The fears that I have for myself in this world do not begin to compare to the fears I carry for my children. The truth is I really don’t like fear. I typically don’t engage in fear-promoting activities like watching scary movies. Or jumping out of planes. Especially since I became a mother. I don’t like the unexpected. It’s uncertain. And nerve wracking. It makes me feel a little hopeless. Or maybe helpless. Fear grabs the wheel in my head and turns my thoughts in a direction I don’t like to go. I feel kind of trapped. And I just want out of the worry-filled, overthinking, false predicting, pseudo-powerful fearmobile.
I worry for my kids, as I imagine every parent does. Sometimes my worries come from a place of experience, like my own experiences as a kid. Things I did. Things I saw. Or things that happened to me. Sometimes my fears come from hearing other parent’s painful stories. Just today a friend told me how classmates would regularly put trash in her daughter’s lunch. In kindergarten. I know I can’t bubble wrap, stand guard or hover over my children. I’ve learned when they leave my home, there are great unknowns past the front door and down the hill. And so I do a little worrying from time to time. I worry about the power of their peers’ words to rattle their emotions and shake their self-confidence. And I think I worry for good reason. One of my boys didn’t want to wear the tail on his costume to school because he said, “I think kids will laugh at it.” This stopped me in my breakfast making tracks. And it kind of pissed me off. A lot.
Because I know. Because I’ve heard the stories. Because I’ve been there when a child couldn’t take the pain of being bullied anymore. I’ve talked to beautiful kids, life-filled kids of all ages who have confessed that they have no friends. And I’ve believed them. I’ve experienced the awkward pause, the silence when I ask kids questions about school and friends. I’ve heard the gut-punching answer slowly and sadly escape, “Nobody likes me” or “I don’t have any friends.” I worry when my own children come home and tell me playground stories of children being cruel. I worry about the other kids. The victims. And I worry about my own. The bystanders. “It’s too soon, they’re too young,” I think. I feel like we’ve been thrown in deep waters and my kids are still doggy paddling. Sometimes, I learn it’s the most “popular” children. Yuck. And this is first grade. This hurts my heart in a way that is hard to handle in a calm, level-headed rational way.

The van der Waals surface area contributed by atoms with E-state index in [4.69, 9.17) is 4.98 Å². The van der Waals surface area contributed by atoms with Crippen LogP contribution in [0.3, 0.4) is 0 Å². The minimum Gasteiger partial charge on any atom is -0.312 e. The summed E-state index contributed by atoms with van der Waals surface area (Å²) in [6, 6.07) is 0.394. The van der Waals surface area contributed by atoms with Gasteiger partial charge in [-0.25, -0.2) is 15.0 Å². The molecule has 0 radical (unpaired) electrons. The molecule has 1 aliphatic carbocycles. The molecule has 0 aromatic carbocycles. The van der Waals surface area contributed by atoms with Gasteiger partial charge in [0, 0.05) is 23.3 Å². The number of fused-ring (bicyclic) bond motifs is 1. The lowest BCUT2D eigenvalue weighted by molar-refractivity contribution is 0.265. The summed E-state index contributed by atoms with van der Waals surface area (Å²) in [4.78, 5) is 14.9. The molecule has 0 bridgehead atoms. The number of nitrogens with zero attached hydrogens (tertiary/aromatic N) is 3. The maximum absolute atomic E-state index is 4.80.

It’s hard to not get angry. It’s hard not to march through the doors of the school and demand better. To be honest, I know my children have witnessed unkind behavior outside of the school walls, even from me before. I know I’m far from, dare I even type the word, perfect. Parenting is hard. Really. Really. Hard. And demanding. And life-sucking at times. But I know if our children are not learning how to treat one another with respect, kindness, love and forgiveness at home, will they even recognize or embrace these lessons elsewhere? Or will they bounce right off of their fake tough skin? Coloring a worksheet is not going to change hearts, attitudes or minds. I know if I’m not teaching my children to accept and appreciate diversity at home, the school counselor’s lesson may fall on plugged ears.